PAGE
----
Having tried to work with woad as a medium for bodyart, I can only assume that it was tattooed into the skin, if it was the agent of pigmentation at all. It's an awful medium to work, it smears easily and stains poorly (four days with definition tops). Why would these tribes who were familiar with the techniques of tattooing (or whatever they called it) use non staining dye?
Woad - probably not the best product for bodyart but it's mistique is parallelled only by the megaliths themselves. But it is worth a try, you may have more success than me. Woad seeds can be obtained from most healthfood shops or garden centres now, ask for Isatis tinctoria. Don't worry if you haven't got green fingers you only need the leaves off one decent plant to make a dip and you get loads of seeds in a packet.
Growing the stuff's fairly straightforward. Plant your seeds in the garden / window box / whatever, in April to a depth of 2 inches or a good poke with your finger. Water regularily (twice I think I did it) and keep it weeded (also optional in my case). The first year you only get a tiny little thing (if neglected like mine) but the next year you get waist high things (no matter how inconsiderate a gardener you are). If you wait till you have a hundred leaves to pick, without taking more than a quarter off the plants, you should have a viable crop. Next step, the dying process.
First you need a big pan that you'll never be able to use for anything else again or preferably a big cauldron if you want to go fully ethnic. Drop two hand fulls of leaves into fast boiling water that already contains a pinch of cream of tartar. Keep the pot bubbling furiously for two to three minutes then remove the leaves. Having a strainer in the pot would have been good advice (but I didn't, so learn the hard way).
Now you must cool the liquid as quickly as possible. This is where I took the opportunity to destroy the rest of the kitchen. I decanted the mixture into another pan and ruined a marble rolling pin hoping to speed up the process. At this point add ammonia until the liquid is yellowish in colour. Allow to cool completely then start to re-heat after you've got your breath back. The mixture can be saved for later use at this point.
The target temperature for re-heat I've been informed is 60 degrees Centigrade, all the time keeping an eye that the mixture stays yellow with the odd sprinkling of ammonia. When you hit 60 add sodium dithionite to deoxidise the liquid (just do it, you don't need to know why). Then stir very gently so as not to splash (you are trying to keep out as much air as possible from the mixture) until a bronze scum appears.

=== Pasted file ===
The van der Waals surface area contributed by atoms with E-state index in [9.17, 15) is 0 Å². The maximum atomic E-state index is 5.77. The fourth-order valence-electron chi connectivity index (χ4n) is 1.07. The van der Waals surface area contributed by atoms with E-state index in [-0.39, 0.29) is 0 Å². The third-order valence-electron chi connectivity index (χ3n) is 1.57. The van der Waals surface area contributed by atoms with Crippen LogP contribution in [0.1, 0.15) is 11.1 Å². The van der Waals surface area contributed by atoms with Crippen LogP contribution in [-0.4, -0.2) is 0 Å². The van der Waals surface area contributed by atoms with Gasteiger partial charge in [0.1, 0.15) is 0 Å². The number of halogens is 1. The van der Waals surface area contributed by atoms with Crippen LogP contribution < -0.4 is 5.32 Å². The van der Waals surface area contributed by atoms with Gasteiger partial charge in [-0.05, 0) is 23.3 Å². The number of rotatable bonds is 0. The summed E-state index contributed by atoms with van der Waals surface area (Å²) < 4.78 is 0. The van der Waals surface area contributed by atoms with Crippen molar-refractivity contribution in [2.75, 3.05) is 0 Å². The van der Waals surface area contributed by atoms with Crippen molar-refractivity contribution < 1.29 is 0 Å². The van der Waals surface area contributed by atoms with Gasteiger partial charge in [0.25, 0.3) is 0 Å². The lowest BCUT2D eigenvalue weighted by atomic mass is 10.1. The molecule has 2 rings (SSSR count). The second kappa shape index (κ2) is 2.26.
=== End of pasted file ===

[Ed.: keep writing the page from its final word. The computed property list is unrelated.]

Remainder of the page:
THIS is the point where I may have gone wrong. The above recipe is for dying wool, right now you should be chucking in all your clothes, curtains and livestock.
I tried to apply the mixture as woad 'the body paint' at this point. Too runny and thin (and too hot too as I remember, can't be too sure, I was holding the brush). So we tried to reduce it by boiling, the paste once it was cool enough to apply, was still quite weak in it's effect, though the pale staining did hold definition for about four days. The next day we tried to 'revitalise' the solid residue which covered EVERYTHING in the house. That was the poorest result of all.
I've experimented with loads of materials for applying patterns to skin and have had varying degrees of success (I really don't like henna, it just doesn't feel right or look like the alternative to what woad would be to me). I'm still looking for something that will stain the skin blue for over two weeks but have so far been unsuccessful. I didn't like henna at all. Myself and Bekki have done a thousand searches and the closest we've come was security dyes. Unfortunately all the producers of these products informed us that the fast fixing dyes that are used to protect money are carcenogenic. Also the bullets that the guards have in their guns have a lethal amount of lead. So don't go knocking off any security vans hoping to get a cool temporary tattoo in the bargain.
So what's my point you may ask?
Well it's this, after all my experiments and research on woad and the short comings of it as a body dye, I'm still in love with the idea of it. I've come to the conclusion that 'if' it was used (and it is only later writers, not Julius Ceasar who talk of it) then it was probably tattooed under the skin.
Update: Here's what the exceptionally well informed traditional tattooist Pat Fish thought about the previous paragraph:
It is also an amazing astringent. The tattoo I did with it
burned itself to the surface, causing me to drag the poor
experimented-upon fellow to my doctor who gave me a stern chastizing for using innappropriate ink. It produced quite a bit of scar tissue, but healed very quickly, and no blue was left behind. This leads me to think it may have been used for closing battle wounds. I believe the Celts used copper for blue tattoos, they had plenty of it, and soot ash cardon for black. Unfortunately we need more bog bodies to prove this point!
But the dream of a semi permantent modern dye lives on, if there's anyone out there who could point me in the direction of a substance that will dye the skin blue for 10 days or more without harming the wearer, name any of my organs of your choice for donation.
These designs were done using a blue marker pen and the most lovely of canvases - my partner Bekki. The original photos were manipulated in Photoshop and Corel PhotoPaint.